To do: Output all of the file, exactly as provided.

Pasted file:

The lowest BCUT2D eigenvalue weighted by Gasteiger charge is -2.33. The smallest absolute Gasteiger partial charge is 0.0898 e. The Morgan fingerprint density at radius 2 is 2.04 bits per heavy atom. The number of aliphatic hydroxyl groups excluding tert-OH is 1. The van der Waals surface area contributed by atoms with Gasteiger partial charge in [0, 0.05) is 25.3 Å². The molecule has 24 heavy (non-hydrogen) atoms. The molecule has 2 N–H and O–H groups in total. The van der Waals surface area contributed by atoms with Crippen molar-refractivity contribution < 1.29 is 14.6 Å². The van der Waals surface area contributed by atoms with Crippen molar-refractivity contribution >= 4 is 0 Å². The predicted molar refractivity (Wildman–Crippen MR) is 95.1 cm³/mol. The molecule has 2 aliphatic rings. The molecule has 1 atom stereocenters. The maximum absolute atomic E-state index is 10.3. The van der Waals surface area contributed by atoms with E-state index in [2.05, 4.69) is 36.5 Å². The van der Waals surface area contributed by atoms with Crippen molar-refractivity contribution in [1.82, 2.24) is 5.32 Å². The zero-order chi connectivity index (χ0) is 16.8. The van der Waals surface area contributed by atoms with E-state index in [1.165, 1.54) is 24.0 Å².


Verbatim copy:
The lowest BCUT2D eigenvalue weighted by Gasteiger charge is -2.33. The smallest absolute Gasteiger partial charge is 0.0898 e. The Morgan fingerprint density at radius 2 is 2.04 bits per heavy atom. The number of aliphatic hydroxyl groups excluding tert-OH is 1. The van der Waals surface area contributed by atoms with Gasteiger partial charge in [0, 0.05) is 25.3 Å². The molecule has 24 heavy (non-hydrogen) atoms. The molecule has 2 N–H and O–H groups in total. The van der Waals surface area contributed by atoms with Crippen molar-refractivity contribution < 1.29 is 14.6 Å². The van der Waals surface area contributed by atoms with Crippen molar-refractivity contribution >= 4 is 0 Å². The predicted molar refractivity (Wildman–Crippen MR) is 95.1 cm³/mol. The molecule has 2 aliphatic rings. The molecule has 1 atom stereocenters. The maximum absolute atomic E-state index is 10.3. The van der Waals surface area contributed by atoms with E-state index in [2.05, 4.69) is 36.5 Å². The van der Waals surface area contributed by atoms with Crippen molar-refractivity contribution in [1.82, 2.24) is 5.32 Å². The zero-order chi connectivity index (χ0) is 16.8. The van der Waals surface area contributed by atoms with E-state index in [1.165, 1.54) is 24.0 Å².